Social Media - A Pain in the Neck
It wasn't too long ago that the main postural concern regarding children and young adults was the carrying of backpacks, often on one shoulder with too many heavy textbooks causing increased strain throughout the spine. Now, to add to this concern is the growing trend of social media use and texting in relation to neck, shoulder, wrist and finger pain. Pictured to the left is a recent studies findings that indicates the increased strain on the neck associated with neck flexion, which often occurs by simply looking at a mobile screen. (Hansard, K. "Assessment of Stresses in the Cervical Spine Caused by Posture and Position of the Head" Neuro and Spine Surgery) As pictured, the head's load in flexion increases from 10-12lbs at neutral, to 60lbs at 60 degrees flexion. Hansard, in his study, then linked this to a decrease or loss of the normal curve of the neck, which can lead to early and accelerated degeneration, possibly increasing the need for invasive neck surgeries.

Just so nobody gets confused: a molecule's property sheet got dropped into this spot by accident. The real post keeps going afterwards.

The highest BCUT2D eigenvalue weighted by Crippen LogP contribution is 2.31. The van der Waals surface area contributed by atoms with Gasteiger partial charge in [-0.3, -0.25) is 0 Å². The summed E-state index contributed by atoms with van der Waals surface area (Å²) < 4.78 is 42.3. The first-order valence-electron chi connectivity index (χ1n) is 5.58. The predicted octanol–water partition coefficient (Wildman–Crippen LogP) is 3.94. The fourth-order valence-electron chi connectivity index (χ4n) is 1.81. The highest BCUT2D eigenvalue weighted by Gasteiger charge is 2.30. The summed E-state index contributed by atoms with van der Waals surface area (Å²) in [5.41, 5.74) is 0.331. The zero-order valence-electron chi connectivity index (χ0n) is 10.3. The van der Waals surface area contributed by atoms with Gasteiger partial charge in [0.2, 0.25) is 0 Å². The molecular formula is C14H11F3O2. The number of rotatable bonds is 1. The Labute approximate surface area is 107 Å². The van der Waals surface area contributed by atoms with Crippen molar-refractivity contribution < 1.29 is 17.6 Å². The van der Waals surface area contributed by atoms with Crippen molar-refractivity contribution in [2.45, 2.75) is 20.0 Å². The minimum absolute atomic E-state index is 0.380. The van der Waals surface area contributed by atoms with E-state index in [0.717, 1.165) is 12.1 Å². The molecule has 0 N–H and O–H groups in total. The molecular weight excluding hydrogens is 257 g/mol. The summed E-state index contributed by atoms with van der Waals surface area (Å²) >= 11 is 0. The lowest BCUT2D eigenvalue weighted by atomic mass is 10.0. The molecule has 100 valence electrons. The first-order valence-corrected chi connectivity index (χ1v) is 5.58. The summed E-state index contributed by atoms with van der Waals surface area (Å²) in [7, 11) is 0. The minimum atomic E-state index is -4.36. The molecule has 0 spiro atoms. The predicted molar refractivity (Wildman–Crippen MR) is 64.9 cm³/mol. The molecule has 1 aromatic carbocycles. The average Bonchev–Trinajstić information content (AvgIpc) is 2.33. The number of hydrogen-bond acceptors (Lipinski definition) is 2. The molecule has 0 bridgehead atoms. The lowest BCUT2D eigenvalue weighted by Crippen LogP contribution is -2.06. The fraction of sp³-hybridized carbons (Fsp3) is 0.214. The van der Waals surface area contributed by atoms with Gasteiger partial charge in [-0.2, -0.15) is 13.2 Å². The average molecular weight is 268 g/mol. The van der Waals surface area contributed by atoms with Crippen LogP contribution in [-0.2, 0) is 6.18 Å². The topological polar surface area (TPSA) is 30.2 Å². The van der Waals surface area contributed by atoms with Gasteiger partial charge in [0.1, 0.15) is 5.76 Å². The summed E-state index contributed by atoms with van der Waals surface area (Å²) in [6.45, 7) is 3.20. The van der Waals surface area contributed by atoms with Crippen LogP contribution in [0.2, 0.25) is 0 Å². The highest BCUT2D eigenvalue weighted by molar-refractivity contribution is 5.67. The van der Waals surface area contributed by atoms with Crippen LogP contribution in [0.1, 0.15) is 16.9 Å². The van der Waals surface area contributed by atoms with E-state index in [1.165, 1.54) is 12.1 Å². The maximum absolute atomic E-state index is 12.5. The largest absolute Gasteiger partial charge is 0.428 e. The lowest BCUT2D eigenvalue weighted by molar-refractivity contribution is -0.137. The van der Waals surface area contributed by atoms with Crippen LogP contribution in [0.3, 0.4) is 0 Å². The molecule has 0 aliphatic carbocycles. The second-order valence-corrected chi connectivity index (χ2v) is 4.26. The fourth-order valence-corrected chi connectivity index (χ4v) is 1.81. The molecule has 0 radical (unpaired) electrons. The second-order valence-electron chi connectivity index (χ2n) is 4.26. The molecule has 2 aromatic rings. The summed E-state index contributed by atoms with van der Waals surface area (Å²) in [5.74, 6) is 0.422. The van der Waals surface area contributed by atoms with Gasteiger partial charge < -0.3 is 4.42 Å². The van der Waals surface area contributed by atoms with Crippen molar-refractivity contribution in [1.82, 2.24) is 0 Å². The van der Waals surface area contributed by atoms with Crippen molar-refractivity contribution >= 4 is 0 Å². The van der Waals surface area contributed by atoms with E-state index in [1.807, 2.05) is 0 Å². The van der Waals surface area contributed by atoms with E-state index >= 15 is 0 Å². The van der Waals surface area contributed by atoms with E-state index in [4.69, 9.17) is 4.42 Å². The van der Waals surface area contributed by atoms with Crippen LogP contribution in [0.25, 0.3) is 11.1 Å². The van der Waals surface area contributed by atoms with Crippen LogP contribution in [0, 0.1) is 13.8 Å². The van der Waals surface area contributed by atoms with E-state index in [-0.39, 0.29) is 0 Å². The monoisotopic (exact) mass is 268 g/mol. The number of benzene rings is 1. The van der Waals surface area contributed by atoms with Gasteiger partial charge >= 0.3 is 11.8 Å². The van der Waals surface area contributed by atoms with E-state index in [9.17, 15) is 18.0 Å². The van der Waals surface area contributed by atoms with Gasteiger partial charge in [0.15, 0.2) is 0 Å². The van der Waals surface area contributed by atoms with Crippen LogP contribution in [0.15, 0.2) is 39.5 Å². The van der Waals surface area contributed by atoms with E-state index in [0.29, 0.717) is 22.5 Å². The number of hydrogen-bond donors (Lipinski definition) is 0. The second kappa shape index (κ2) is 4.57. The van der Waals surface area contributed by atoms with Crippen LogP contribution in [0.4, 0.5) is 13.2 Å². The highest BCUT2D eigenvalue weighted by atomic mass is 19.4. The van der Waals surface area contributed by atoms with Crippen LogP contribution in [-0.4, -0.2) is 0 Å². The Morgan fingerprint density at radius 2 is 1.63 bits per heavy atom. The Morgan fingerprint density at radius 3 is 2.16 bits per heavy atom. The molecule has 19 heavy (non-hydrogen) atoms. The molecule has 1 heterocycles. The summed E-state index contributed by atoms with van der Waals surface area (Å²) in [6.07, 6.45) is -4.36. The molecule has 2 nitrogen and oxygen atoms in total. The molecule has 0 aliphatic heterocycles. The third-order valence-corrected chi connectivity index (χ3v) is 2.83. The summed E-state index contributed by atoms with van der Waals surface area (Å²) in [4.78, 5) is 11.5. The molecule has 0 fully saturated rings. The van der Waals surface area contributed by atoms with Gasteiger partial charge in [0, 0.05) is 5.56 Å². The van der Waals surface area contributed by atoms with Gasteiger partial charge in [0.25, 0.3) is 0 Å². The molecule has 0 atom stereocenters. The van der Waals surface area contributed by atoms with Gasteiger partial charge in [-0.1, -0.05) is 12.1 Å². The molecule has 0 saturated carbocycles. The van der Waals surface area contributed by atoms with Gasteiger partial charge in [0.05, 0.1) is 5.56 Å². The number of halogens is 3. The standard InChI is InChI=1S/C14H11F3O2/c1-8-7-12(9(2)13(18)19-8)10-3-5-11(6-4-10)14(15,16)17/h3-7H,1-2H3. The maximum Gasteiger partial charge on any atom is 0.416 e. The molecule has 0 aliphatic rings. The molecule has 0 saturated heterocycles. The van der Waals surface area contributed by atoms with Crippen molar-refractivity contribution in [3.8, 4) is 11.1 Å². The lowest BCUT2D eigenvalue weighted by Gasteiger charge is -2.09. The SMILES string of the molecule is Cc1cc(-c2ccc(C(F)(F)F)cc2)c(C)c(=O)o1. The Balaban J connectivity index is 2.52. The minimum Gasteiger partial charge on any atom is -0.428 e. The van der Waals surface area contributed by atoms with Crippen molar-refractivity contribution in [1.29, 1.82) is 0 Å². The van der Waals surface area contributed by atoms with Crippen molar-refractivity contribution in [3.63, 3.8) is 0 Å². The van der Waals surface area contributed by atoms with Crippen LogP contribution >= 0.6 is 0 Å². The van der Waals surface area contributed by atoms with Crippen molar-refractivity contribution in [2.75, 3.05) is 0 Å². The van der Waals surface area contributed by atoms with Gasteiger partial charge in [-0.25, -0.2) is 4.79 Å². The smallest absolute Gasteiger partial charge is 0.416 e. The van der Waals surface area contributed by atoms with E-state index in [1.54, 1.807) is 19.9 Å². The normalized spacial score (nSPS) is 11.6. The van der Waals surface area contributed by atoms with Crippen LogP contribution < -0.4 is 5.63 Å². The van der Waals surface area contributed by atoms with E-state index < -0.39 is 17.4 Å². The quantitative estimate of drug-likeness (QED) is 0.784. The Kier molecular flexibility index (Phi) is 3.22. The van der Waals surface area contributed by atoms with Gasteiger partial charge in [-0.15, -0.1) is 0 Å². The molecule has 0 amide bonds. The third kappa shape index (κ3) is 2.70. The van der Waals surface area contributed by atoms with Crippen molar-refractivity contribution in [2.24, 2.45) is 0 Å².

“Text neck”. Who would have thought that mobile phones could create such a common problem that it has its own term!
Texting is the new talking. That’s no secret considering the fact that approximately one in three “texters” would actually rather text than talk. In our hyper-connected society of instant communication, it seems as though our heads stay buried in some kind of screen or device.
Text messaging has received a lot of criticism in recent years for distracting drivers causing them to harm themselves or others. But a far less public and condemned side-effect of constant texting and other device usage is the fact that extended use of handheld devices can actually damage your health over time. While the use and technology of our mobile phones seems to be increasing, so does our poor posture. The variety of tasks we can now perform on our mobile phones encourages us to stoop our heads, roll our shoulders forward and slouch while we surf the web or check our email. This poor posture puts additional stress and weight on the spine and muscles that are attached to it. Text neck is the modern day term for the more classical health condition known as Forward Head Posture. When Forward Head Posture begins to develop and our head begins to move forward away from its balanced position, the weight of our head begins to increase. This frequent forward position causes changes in the spine, supporting ligaments, tendons and musculature. Long term, it can put pressure on our internal organs and start to affect our breathing, digestion and even how we cope with stress.